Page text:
The Coyote Valley Linkage to the Latino Community

Photo Caption: Coyote Valley. Photo Credit: Derek Neumann

From the acquisition of California from Mexico in 1848, to the agricultural ties of the Valley of Heart’s Delight, to the transition of Silicon Valley, Latinos have strong cultural connections to Santa Clara Valley. Historically, we merge the issues of economic equality, civil rights, and local environmental concerns together. Latinos have consistently shown they care about our culture, nature, future generations, and a strong connection to the land. There is a place right here in Santa Clara Valley that deserves such care, though many don’t even know about it. It’s known as the Coyote Valley.

An area of approximately 7,500 acres located along Highway 101, between San Jose and Morgan Hill. The North Coyote Valley includes Laguna Seca, a wet meadow, Fisher Creek, undeveloped agricultural lands with grasslands, and small areas of oak savanna. The Valley is an irreplaceable connection between the Santa Cruz and Diablo Mountain Ranges. A recent scientifically-based report published by the Santa Clara Valley Open Space Authority, “Coyote Valley Landscape Linkage”, describes the multiple benefits derived from protecting and restoring lands in the Valley.  The Coyote Valley Watershed is the largest in Santa Clara County with underground aquifers supplying more than half of the County’s water supply.  In addition, the rainwater that spreads in this Valley helps prevent flooding in downstream San Jose neighborhoods.  Wildlife, including deer, mountain lion, foxes, bobcats, and coyote, travel between the two mountain ranges, through Coyote Valley, in search of food and mates.  These wildlife corridors help ensure animals have a chance at survival.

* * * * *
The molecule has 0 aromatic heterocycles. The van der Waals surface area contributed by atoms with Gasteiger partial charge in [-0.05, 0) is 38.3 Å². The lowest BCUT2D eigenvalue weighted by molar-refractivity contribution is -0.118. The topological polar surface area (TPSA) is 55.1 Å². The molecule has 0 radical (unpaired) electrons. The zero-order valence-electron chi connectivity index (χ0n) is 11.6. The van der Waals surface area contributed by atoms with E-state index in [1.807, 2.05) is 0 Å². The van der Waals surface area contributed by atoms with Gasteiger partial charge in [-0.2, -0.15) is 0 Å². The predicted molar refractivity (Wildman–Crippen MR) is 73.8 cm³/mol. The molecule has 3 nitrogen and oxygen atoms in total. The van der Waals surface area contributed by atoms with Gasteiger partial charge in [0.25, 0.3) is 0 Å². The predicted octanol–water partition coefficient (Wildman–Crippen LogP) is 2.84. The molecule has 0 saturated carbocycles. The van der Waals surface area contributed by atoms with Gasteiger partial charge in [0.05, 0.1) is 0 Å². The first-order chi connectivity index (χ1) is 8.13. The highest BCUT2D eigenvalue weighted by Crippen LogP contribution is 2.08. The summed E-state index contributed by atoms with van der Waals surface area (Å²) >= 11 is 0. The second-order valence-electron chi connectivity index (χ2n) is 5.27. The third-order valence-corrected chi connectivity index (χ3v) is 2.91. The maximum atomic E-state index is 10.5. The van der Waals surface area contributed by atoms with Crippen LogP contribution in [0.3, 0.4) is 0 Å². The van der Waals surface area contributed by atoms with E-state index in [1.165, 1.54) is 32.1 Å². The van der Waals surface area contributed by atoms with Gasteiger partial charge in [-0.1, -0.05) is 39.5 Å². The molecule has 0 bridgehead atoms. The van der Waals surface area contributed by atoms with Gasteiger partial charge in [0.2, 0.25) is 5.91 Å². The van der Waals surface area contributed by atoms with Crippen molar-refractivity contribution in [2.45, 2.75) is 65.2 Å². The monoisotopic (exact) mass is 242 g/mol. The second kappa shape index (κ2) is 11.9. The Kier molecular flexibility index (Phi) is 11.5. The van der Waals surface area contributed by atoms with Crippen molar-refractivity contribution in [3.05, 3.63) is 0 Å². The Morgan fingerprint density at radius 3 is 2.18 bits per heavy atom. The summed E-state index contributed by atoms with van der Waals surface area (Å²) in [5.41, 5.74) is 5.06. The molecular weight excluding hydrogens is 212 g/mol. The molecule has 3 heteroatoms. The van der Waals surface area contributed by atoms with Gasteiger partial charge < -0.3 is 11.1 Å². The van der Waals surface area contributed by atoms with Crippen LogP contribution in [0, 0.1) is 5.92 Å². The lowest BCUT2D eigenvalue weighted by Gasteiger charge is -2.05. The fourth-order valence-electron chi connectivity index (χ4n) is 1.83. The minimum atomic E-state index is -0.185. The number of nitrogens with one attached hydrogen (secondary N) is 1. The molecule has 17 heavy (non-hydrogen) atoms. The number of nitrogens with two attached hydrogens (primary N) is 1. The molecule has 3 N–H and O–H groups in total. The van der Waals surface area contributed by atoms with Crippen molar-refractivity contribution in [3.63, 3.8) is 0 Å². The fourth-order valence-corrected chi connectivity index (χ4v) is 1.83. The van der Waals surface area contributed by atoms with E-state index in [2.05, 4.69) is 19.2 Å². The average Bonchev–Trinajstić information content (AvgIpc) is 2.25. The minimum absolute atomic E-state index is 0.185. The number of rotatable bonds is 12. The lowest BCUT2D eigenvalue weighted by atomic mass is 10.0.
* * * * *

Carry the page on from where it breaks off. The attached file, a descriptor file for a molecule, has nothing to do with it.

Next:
Coyote Valley deserves to be protected from inappropriate or misplaced development, with its increased traffic, air pollution, and loss of the most important natural areas for wildlife. The conservation of the Coyote Valley Landscape is essential to ensure our quality of life by providing climate change resiliency, natural flood protection, water resources, habitat for wildlife diversity, and other public health benefits.

The City of San Jose is very fortunate to have natural lands easily accessible.  The Open Space Authority’s Coyote Valley Open Space Preserve offers 4 miles of trails and vistas of the Valley, surrounding mountains, farmlands and oak woodlands.  There is no charge to visit any of the Open Space Authority’s preserves. 

We encourage residents to explore these unique and rare open lands.  Bring your family and friends for a picnic and enjoy the trails.

You can find out more about Coyote Valley and the Open Space Preserve managed by the Open Space Authority at their website:


Co-authored by:

Sergio Jimenez, San Jose City Councilmember, District 2

Ada E. Márquez, Environmental Scientist and Faculty Member, Department of Environmental Studies, SJSU